Reies López Tijerina was one of the four acknowledged major leaders of the 1960s’ Mexican-American Civil Rights Movement; the others were César Chávez, Rodolfo “Corky” Gonzales, and José Ángel Gutiérrez.
Of these four, Chávez and Tijerina were the most connected to, and involved in, grass-roots community organizing, while the latter two were more dedicated to political change. But where Chávez consistently advocated non-violent protest, López Tijerina increasingly turned to militancy. He and his followers even took up arms against the authorities. And of these four, Tijerina was the only one to spend significant time in prison for his acts.
Tijerina is, significantly, the only member of this historical group to have penned his memoirs, perhaps in an effort to explain the trials and frustrations that brought him and his Federal Land Grant Alliance members to break the law: reclaiming part of a national forest reserve as part of their inheritance; invading and occupying a courthouse, inflicting a gunshot wound on a deputy sheriff in the process; and challenging New Mexico and national authorities at every opportunity. But the acts that placed him in most danger were also the ones that won the hearts and minds of many young Chicano activists.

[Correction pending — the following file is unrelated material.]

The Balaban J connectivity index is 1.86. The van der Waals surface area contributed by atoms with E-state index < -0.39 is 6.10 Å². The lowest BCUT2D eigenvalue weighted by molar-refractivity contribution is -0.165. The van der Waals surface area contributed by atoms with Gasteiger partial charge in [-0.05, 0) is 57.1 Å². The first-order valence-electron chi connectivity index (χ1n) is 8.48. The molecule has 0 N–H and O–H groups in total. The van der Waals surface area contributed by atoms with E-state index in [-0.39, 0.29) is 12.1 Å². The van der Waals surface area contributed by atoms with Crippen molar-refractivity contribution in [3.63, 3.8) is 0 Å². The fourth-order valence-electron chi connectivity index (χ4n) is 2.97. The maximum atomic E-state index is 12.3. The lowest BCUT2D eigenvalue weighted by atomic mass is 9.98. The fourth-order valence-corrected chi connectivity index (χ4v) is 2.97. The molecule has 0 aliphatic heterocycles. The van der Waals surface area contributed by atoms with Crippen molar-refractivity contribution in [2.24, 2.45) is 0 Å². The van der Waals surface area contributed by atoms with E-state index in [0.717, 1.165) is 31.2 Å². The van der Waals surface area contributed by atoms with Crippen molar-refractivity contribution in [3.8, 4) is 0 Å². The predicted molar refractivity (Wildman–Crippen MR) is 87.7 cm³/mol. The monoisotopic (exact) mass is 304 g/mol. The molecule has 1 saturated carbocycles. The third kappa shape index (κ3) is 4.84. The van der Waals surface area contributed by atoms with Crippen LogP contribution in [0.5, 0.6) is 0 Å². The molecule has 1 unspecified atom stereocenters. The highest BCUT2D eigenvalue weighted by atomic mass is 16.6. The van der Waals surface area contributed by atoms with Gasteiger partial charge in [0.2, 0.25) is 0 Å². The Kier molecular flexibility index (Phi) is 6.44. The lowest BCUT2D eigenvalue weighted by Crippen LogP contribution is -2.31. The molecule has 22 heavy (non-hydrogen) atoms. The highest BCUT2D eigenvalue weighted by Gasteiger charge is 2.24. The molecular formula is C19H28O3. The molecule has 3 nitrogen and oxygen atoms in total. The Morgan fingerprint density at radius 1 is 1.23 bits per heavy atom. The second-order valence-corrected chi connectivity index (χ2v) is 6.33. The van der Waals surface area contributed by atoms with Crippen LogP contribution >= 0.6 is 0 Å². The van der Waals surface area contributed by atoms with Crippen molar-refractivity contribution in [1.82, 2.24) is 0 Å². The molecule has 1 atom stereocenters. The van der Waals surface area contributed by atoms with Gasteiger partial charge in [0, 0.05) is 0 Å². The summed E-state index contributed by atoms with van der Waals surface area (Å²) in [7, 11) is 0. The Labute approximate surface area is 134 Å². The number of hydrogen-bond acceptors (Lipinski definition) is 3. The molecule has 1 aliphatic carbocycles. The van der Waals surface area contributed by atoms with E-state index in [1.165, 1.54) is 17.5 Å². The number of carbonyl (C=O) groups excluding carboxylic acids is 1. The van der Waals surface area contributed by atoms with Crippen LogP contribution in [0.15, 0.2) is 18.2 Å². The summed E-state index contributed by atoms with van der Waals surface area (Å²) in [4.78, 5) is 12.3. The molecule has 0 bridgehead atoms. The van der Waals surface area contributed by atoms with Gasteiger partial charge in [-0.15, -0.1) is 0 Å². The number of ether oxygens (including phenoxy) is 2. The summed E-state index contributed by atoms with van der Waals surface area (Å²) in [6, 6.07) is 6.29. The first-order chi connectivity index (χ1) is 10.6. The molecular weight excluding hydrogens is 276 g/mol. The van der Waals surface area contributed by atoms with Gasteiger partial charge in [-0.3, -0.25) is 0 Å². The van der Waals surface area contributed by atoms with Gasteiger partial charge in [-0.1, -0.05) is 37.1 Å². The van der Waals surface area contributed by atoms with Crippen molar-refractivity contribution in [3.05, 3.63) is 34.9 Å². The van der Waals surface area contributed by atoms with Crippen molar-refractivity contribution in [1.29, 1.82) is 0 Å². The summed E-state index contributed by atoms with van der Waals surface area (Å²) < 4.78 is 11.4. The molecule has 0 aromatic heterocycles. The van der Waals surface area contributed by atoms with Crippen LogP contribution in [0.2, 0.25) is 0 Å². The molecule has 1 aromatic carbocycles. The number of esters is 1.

What is clear from López Tijerina’s testimony is his sincerity, his years of research on the issues of land grants and civil rights, and his persistent spiritual and political leadership of the disenfranchised descendants of the original colonizers of New Mexico. All of the passion and commitment, as well as the flamboyant rhetoric of the 1960s, is preserved in this recollection of a life dedicated to a cause and transformed by continuous prosecution.
They Called Me “King Tiger” is an historical document of the first order, clarifying the motives and thinking of one of the Chicano Movement’s now-forgotten martyrs who sought justice for those who have been treated like foreigners on their own soil.